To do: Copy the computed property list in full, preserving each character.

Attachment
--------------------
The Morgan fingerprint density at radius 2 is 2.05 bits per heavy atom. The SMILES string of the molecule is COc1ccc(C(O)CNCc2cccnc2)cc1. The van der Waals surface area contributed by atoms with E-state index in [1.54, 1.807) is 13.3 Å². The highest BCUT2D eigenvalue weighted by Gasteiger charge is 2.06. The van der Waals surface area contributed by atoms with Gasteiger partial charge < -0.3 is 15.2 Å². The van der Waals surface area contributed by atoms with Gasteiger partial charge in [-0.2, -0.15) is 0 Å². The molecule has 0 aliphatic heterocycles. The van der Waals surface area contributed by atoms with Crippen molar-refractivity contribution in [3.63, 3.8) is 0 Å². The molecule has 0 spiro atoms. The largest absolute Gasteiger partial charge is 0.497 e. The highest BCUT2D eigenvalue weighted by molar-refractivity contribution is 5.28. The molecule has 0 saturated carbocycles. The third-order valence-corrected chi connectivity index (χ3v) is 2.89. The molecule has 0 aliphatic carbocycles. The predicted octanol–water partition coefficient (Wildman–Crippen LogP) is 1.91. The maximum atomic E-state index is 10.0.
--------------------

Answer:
The Morgan fingerprint density at radius 2 is 2.05 bits per heavy atom. The SMILES string of the molecule is COc1ccc(C(O)CNCc2cccnc2)cc1. The van der Waals surface area contributed by atoms with E-state index in [1.54, 1.807) is 13.3 Å². The highest BCUT2D eigenvalue weighted by Gasteiger charge is 2.06. The van der Waals surface area contributed by atoms with Gasteiger partial charge < -0.3 is 15.2 Å². The van der Waals surface area contributed by atoms with Gasteiger partial charge in [-0.2, -0.15) is 0 Å². The molecule has 0 aliphatic heterocycles. The van der Waals surface area contributed by atoms with Crippen molar-refractivity contribution in [3.63, 3.8) is 0 Å². The molecule has 0 spiro atoms. The largest absolute Gasteiger partial charge is 0.497 e. The highest BCUT2D eigenvalue weighted by molar-refractivity contribution is 5.28. The molecule has 0 saturated carbocycles. The third-order valence-corrected chi connectivity index (χ3v) is 2.89. The molecule has 0 aliphatic carbocycles. The predicted octanol–water partition coefficient (Wildman–Crippen LogP) is 1.91. The maximum atomic E-state index is 10.0.